The court began by analyzing the elements of a preference. In particular section 547 of the Bankruptcy Code applies to transfers that are “to or for the benefit of a creditor.” The court concluded that the Commission was not a creditor, reasoning as follows:

  • The Bankruptcy Code defines a creditor as an “entity that has a claim against the debtor that arose at or before the time of or before the order for relief concerning the debtor.”
  • Claim means “a right to payment or right to an equitable remedy for breach of performance.”
  • “[A] claim must contain ‘all of the elements necessary to give rise to a legal obligation – ‘a right to payment’– under the relevant non-bankruptcy law.'”
  • In other words “an entity must presently possess a claim against the debtor on the petition date in order to be a creditor. Notably, an entity ceases to be a creditor upon satisfaction of a claim, or upon assignment of all interest in a claim.”

Although the Commission retained limited rights relating to payment of administrative expenses and indemnification rights, the court did not believe these were even a contingent claim – drawing a distinction between a contingent claim and a claim that is subject to a condition precedent. Thus, in the court’s view the Commission was not a “creditor,” and section 547 regarding preferences was not applicable.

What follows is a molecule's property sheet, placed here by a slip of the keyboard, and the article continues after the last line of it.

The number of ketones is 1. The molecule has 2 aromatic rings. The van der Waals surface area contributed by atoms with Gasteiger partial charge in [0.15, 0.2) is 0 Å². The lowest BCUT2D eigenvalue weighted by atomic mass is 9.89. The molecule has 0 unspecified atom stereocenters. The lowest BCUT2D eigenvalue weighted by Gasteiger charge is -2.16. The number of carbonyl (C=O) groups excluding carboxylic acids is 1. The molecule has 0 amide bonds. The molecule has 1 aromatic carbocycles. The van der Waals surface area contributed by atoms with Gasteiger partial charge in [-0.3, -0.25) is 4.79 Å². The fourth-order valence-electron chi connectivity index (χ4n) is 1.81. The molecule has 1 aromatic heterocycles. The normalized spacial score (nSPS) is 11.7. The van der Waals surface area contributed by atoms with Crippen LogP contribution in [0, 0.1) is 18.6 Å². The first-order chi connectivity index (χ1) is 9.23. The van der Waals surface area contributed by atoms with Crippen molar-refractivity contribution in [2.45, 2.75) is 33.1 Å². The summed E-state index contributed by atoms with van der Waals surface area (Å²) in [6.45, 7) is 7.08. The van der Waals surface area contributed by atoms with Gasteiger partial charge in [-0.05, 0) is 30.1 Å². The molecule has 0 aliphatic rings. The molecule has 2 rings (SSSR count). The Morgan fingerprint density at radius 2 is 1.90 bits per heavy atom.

Notwithstanding its ruling on the 2013 UCC, the court concluded that the 2007 transfer of a security interest in the debtor’s gross revenues was not perfected, and thus was avoidable. Under section 544 the Bankruptcy Code the “strong-arm” powers include the rights under state law of a hypothetical judgment lien creditor that extends credit at the time of the bankruptcy filing and obtains a judicial lien on the debtor’s property. Under the UCC a judgment lien creditor takes priority over an unperfected security interest or one that is not yet attached to the collateral.

Perfection of a security interest in the debtor’s gross revenues required a file UCC financing statement. Although a UCC was filed in 2007, it was not effective since it failed to properly identify the debtor. Consequently, there was a basis for finding that the 2007 security interest could be avoided. In addition the Commission contended that it did not have a lien or security interest in the debtor’s gross revenues anyway since it assigned its rights under the loan agreement and its security interests to the bond trustee. The court noted that as a consequence the Commission no longer possessed a security agreement which was necessary for attachment which led to the same result.